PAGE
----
|Easy Campfire Dinner Meals Recipes|
Camping Menus – Packages, Foods, and meals
• Camping Menus – Complete Ready-to-go Packages
From simple no muss – no fuss easy camp meals and campfire recipes to the creations of camp chefs, these complete camp meal menu packages will give you all you need for your camping trip. Complete lists for cookware and equipment; chuck box supplies; camp food groceries list for one to six campers; recipes and prep instructions
Free camping food, meal, and menu forms to help your camp menu planning:
• Camp Menu Meal Planning Form • Camp Food Portions Chart • Camp Food Grocery List
• Campfire Cooking – How-to’s, Cookware And Recipes
Campfire cooking basic how-to’s, equipment you need, best cookware to use,
and delicious easy campfire camping meals and recipes.
Plus! Free printable recipes and guides.
Camp Cooking Tips and Guides:
• Everything tastes better when it’s cooked in the great outdoors, and everyone enjoys kicking back with a delicious and easy camping meal. Especially if it is a campfire cooking recipe.
• How to Plan Camping Meals and Menus
Before you can plan your camp meals and menu you need to answer some questions that will determine what type of camping meals and camp food you want to consider. These basic steps will get you started:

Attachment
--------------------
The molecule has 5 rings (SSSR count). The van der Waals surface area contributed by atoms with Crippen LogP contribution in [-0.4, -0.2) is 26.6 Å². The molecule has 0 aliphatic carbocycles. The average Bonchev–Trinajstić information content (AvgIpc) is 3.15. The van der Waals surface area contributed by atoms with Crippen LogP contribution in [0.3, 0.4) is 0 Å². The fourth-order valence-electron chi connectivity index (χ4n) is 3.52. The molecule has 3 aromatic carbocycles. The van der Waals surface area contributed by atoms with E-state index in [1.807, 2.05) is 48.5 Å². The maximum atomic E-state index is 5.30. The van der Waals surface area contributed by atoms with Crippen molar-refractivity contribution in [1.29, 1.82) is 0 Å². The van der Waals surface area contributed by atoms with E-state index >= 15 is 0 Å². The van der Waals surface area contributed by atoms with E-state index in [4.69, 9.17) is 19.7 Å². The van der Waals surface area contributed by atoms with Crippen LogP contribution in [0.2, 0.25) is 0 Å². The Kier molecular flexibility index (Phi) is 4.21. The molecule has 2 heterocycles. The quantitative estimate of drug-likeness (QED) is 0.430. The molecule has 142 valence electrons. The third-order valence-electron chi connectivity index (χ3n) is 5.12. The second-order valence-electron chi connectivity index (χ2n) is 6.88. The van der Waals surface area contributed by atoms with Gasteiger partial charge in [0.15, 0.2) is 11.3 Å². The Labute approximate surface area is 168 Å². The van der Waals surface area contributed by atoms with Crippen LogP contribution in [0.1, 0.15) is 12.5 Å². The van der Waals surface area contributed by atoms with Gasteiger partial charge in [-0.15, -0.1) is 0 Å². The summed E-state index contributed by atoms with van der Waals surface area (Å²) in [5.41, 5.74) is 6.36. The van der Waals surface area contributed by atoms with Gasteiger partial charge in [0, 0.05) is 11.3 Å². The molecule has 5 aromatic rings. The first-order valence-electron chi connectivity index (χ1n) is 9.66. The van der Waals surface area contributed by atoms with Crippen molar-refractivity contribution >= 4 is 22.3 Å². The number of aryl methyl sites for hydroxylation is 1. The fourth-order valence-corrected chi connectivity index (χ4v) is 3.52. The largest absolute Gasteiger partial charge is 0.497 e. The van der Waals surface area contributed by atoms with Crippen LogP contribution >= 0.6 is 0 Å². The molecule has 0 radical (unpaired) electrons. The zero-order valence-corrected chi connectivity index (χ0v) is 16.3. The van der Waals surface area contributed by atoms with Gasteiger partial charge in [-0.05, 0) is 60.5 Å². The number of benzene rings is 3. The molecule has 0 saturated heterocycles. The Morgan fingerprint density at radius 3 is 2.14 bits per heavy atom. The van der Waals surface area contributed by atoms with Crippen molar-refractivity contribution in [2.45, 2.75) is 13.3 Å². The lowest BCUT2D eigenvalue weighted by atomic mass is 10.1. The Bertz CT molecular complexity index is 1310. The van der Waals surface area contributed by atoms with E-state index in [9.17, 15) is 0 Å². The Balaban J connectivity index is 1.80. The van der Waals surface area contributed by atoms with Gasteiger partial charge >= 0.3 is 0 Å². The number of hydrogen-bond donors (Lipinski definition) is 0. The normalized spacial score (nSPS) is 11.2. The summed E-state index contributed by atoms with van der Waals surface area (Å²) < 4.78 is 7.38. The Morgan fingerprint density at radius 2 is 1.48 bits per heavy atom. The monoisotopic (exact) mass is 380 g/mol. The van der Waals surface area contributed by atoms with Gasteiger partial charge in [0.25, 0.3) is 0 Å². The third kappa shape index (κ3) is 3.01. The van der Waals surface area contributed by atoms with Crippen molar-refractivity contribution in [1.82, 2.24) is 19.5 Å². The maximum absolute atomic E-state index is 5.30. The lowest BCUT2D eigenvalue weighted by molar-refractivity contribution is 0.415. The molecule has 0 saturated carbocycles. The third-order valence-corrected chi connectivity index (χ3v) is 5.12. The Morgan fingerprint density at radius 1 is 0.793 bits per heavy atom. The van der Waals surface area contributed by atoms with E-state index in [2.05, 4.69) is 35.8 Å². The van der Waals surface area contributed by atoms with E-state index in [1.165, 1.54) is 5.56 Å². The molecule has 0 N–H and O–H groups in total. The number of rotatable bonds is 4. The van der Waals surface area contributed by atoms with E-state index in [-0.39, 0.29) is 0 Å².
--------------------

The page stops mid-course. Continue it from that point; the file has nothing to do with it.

• Camp Meals – How to Pack Smart
Carrying heavy boxes and coolers of food for your camp meals into and out of camp is one of the least fun jobs of the whole camping trip. These camp cooking tips will show you how to save time, weight and bulk, and get out of the camp kitchen sooner.
Here are some handy resources and pieces of camp gear you mind be interested in:
A campfire cooking grill is one of the handiest, (and least expensive), pieces of camping gear you can have. And it doesn’t have to be a 30-pound cast iron monster either.
A folding grill grate like the pictured Coleman model works great, isn’t too heavy, and takes up very little space. Even when your camp site fire-ring has a grill you will still find yourself using this one too!
Campfire Cooking Grills
Check out these samples of camping cookware and camping tools available on Amazon. Once you have one of these camp tools you will wonder how you ever did without it. Especially when you see how inexpensive they are when you buy them online.